The stunning original artwork that make up each print on the garments, coordinates with a booklet (also designed and written by the designer) stored inside the garment’s pocket to inspire its little wearers to dream as individuals. Here we meet the designer behind the imaginative brand to hear her unique story:
This is a guest post by Eric Fitzgerald, an independent business consultant and the founder of Fashion Business Insider.
Like most aspiring designers, your sketch books are probably filled will lots of new and exciting design ideas that you want to someday explore in your collection. Having a platform to experiment with new ideas, fabrics, and silhouettes is the dream of any entrepreneurial designer. As much as creativity will help define your brand, remember that you’re also running a business and that brands take time to develop. Part of that development process is being consistent with what you offer your customer and how you offer it to them.
Consistency does not mean you need to be boring or basic. In fact, as an emerging designer, ensure that your product speaks volumes about who you are and what your brand stands for. Push yourself creatively and continue to innovate. But do so from a vantage point that is
This post is written by our branding consultant Maria Pesin from Vibe Consulting.
I was at a trade show one day shopping for product to sell in my shoe and accessory store. Passing by a booth I saw belts that looked interesting. The salesperson gave me the information about the belts and I was ready to leave. Then the owner of the company came over and told me the story of the company and the belts. The story was so compelling that I sat right down and wrote an order.
Stories have the power to inform and educate, entice and engage a customer. Stories can
“Be hard on yourself. Ask ‘Do I make sense? Am I crazy?' You can listen to everybody [else], but follow your heart. The worst mistake is to do something and then realize, I didn't really want to do it but so-and-so told me to” Diane Von Furstenberg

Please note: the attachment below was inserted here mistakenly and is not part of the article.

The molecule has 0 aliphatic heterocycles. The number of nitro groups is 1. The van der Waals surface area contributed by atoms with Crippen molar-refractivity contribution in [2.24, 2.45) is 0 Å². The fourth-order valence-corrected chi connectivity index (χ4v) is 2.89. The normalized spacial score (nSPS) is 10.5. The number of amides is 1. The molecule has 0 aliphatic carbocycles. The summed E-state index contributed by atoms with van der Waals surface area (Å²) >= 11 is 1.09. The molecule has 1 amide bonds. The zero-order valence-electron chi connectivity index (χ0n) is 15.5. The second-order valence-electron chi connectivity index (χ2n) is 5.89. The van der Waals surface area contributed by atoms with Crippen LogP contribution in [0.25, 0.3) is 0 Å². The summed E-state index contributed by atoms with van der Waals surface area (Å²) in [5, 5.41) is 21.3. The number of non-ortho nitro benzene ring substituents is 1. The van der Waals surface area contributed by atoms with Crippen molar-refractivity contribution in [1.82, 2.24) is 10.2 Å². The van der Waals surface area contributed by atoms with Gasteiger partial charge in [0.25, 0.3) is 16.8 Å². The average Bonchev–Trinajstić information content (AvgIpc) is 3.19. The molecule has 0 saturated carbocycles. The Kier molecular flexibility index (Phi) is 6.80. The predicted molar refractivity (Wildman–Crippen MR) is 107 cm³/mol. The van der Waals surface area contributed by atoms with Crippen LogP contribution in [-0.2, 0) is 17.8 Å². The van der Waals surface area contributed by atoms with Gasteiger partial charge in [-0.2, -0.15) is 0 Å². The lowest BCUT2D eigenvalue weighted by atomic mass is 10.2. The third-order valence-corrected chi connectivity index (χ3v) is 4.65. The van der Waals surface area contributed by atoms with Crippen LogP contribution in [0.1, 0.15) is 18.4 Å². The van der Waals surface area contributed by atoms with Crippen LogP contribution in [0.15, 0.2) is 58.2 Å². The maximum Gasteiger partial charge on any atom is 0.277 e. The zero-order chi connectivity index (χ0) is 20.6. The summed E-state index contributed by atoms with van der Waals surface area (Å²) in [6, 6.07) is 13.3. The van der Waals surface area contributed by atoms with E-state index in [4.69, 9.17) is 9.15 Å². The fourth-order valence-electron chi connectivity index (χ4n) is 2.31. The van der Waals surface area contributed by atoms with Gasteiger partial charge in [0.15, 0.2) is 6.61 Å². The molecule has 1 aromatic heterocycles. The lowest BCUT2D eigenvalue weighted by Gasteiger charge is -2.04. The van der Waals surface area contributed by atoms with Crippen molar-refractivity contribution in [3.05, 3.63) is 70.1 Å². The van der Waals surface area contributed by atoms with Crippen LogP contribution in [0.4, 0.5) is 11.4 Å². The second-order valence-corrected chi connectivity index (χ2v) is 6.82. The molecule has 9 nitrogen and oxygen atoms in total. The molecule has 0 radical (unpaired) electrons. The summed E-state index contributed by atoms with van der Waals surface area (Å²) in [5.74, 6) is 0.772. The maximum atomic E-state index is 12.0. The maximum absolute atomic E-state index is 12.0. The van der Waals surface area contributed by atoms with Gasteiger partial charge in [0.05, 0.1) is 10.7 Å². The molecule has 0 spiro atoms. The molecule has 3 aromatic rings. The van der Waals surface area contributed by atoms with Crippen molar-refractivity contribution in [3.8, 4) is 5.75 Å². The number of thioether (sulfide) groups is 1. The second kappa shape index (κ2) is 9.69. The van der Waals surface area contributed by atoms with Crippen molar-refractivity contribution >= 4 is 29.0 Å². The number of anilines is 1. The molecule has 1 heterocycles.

Reading this quote probably brings up memories of decisions you've made at some point in your life as well as in your business. One relatable experience that stuck with me happened when I was in fashion school:
As a young designer I had a very distinctive design perspective and didn't want anyone telling me what they thought about my ideas as I had no intention to compromise my artistic views
This is a guest post by Michael Roderick is a relationship strategist.
Many designers are interested in building a following for the work that they do. Whether you are looking for more orders for your fashion line, more visits to your website, or more people to attend the pop up and showings that you host, the main idea is to develop a tribe very quickly.
But how do you go about building that tribe when you are first starting out? Here is one very simple tool to get started.
I am currently reading the book Great By Choice. In this book the authors, business researchers: Jim Collins & Morten T. Hanson, enumerate the principals for building a truly great enterprise in fast-moving times.
What are the key points for building a successful business? Is it innovation? Do you need to be a geniuses leader who can predict the future? Is it a question of money?.....Is there a secret that we should all know of?…… maybe it’s just pure luck after all???
This is Jessie, I’m a production associate here at Human B.
This past weekend we attended the Freestyle Fashion Conference hosted by Open Source Fashion here in New York which brought out an inspiring group of industry professionals to talk about fashion and business. We spent the day attending and teaching workshop classes on subjects ranging from Pop-Up Shops to Data Driven Marketing Strategies.
I want to share a few stand-out moments from the classes for those of you who couldn't make it:
1. “Think about your personal brand socially versus professionally”. Across every industry, the